"He had an addiction debt he needed to pay."

He said Vilkelis-Curas' two and a half months in custody before being released on bail was a "relatively short time".

Judge Yehia is expected to sentence the men on Wednesday.

 

Original story: LEARNING his brother owed "some bad people" a substantial sub of money saw him try to clear the debt.

But an attempt to assist his family landed Bilinga man Corey David Edward Magee, 27, in hot water when he helped to choreograph a drug deal in which the buyer - unbeknownst to him - was an undercover cop.

Magee will this week be sentenced for knowingly taking part in the large commercial supply of a prohibited drug.

He'd been involved in the supply of about 1kg of cocaine at Greenacre on April 13 last year.

In a sentencing hearing last week, Magee told Lismore District Court his brother, Ricky, 24, who was in prison, had "a substantial amount owing to people".

"He told me about what was going on and eventually someone contacted me and told me I had to perform a service to fix everything up," Magee said.

When the Crown prosecutor pressed him on who these people were, or what Ricky had done to incur the debt, Magee said he wasn't sure.

"They weren't people you wanted to cross," Magee said.

"I knew my brother owed some bad people."

Magee, who has been held on remand since his arrest, also spoke of an incident in which he'd lost parts of two fingers when his hand was slammed in a door during a prison argument.

"Every day for the rest of my life I'll look down at my hand and it'll be a reminder not to make rash and irresponsible decisions," he said.

Magee, who stood to gain some $15,000 from the cocaine deal, said he was a "middle-man".

He's also due to be sentenced over other drug supply offences, in which he helped Ricky to smuggle buprenorphine into Nowra Correctional Centre.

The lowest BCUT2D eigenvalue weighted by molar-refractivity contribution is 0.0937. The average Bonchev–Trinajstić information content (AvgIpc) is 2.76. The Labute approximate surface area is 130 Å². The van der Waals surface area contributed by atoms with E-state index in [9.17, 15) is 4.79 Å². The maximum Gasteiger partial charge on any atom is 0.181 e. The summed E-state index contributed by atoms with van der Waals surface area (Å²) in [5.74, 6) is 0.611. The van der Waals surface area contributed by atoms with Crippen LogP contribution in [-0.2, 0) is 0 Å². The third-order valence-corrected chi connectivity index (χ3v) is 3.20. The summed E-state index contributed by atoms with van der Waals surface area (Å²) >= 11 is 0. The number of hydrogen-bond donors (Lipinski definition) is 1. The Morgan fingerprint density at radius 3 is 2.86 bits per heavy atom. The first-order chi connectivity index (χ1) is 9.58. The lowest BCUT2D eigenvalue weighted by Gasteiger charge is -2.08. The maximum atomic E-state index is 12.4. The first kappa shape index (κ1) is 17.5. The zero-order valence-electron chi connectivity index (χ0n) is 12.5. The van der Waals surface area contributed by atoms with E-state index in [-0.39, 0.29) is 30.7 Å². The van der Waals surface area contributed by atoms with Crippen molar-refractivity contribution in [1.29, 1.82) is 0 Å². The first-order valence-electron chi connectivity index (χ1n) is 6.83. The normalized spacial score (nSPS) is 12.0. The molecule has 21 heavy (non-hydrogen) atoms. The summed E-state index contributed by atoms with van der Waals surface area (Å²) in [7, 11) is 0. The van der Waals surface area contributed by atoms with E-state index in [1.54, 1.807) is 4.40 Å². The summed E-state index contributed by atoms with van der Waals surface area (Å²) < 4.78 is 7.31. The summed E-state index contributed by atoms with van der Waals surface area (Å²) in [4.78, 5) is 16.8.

Co-accused Jesse Marijonas Vilkelis-Curas, 24, also being sentenced over the cocaine deal, told the court he'd become involved largely to pay down debts he owed, including to drug dealers.

Defence barrister Ben Cochrane told the court his client's role was to meet with the "buyer" in Sydney and he was "drip-fed" information.

The court heard Vilkelis-Curas, from Lismore Heights, spent two and a half months in custody before being released on bail to a $980-a-day private rehabilitation centre in Byron Bay, which he agreed was akin to a five-star hotel, albeit with restrictions on his liberty.

Mr Cochrane said his client had "quite extensive exposure to drug dealing as a lifestyle" from a young age.

"People are less morally culpable for conduct which has been normalised for them," he said.

Vilkelis-Curas told the court he realised how the cocaine - if it made it onto the streets - would have affected others like him.

"(I have) no words to describe how ashamed I feel," he said.

"I was totally unaware that ... I was ruining my own life but (also) the lives of so many other people in the community dealing with addiction."

The prosecutor is expected to make his closing submissions this afternoon.